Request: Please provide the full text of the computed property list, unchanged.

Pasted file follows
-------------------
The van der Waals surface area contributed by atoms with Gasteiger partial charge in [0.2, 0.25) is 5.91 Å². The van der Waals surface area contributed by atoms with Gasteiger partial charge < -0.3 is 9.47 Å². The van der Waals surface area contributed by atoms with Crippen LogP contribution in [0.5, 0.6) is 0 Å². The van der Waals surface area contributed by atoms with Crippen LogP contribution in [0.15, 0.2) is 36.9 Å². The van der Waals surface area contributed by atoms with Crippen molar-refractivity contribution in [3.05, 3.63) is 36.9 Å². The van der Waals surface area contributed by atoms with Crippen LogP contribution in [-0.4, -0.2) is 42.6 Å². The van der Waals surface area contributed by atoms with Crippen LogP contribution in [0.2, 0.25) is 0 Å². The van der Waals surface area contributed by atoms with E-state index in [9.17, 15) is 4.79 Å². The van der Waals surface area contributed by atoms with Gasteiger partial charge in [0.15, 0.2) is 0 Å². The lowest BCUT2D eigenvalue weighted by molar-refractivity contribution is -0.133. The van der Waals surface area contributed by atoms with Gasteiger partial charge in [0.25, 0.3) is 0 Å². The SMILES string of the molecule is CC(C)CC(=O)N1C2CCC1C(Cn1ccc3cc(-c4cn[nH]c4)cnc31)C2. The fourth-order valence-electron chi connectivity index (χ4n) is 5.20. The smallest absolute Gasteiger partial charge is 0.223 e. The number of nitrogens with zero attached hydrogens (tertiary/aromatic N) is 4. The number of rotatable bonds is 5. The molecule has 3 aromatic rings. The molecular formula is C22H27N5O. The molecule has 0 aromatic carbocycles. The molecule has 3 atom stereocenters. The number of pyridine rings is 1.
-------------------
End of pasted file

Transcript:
The van der Waals surface area contributed by atoms with Gasteiger partial charge in [0.2, 0.25) is 5.91 Å². The van der Waals surface area contributed by atoms with Gasteiger partial charge < -0.3 is 9.47 Å². The van der Waals surface area contributed by atoms with Crippen LogP contribution in [0.5, 0.6) is 0 Å². The van der Waals surface area contributed by atoms with Crippen LogP contribution in [0.15, 0.2) is 36.9 Å². The van der Waals surface area contributed by atoms with Crippen molar-refractivity contribution in [3.05, 3.63) is 36.9 Å². The van der Waals surface area contributed by atoms with Crippen LogP contribution in [-0.4, -0.2) is 42.6 Å². The van der Waals surface area contributed by atoms with Crippen LogP contribution in [0.2, 0.25) is 0 Å². The van der Waals surface area contributed by atoms with E-state index in [9.17, 15) is 4.79 Å². The van der Waals surface area contributed by atoms with Gasteiger partial charge in [0.15, 0.2) is 0 Å². The lowest BCUT2D eigenvalue weighted by molar-refractivity contribution is -0.133. The van der Waals surface area contributed by atoms with Gasteiger partial charge in [0.25, 0.3) is 0 Å². The SMILES string of the molecule is CC(C)CC(=O)N1C2CCC1C(Cn1ccc3cc(-c4cn[nH]c4)cnc31)C2. The fourth-order valence-electron chi connectivity index (χ4n) is 5.20. The smallest absolute Gasteiger partial charge is 0.223 e. The number of nitrogens with zero attached hydrogens (tertiary/aromatic N) is 4. The number of rotatable bonds is 5. The molecule has 3 aromatic rings. The molecular formula is C22H27N5O. The molecule has 0 aromatic carbocycles. The molecule has 3 atom stereocenters. The number of pyridine rings is 1.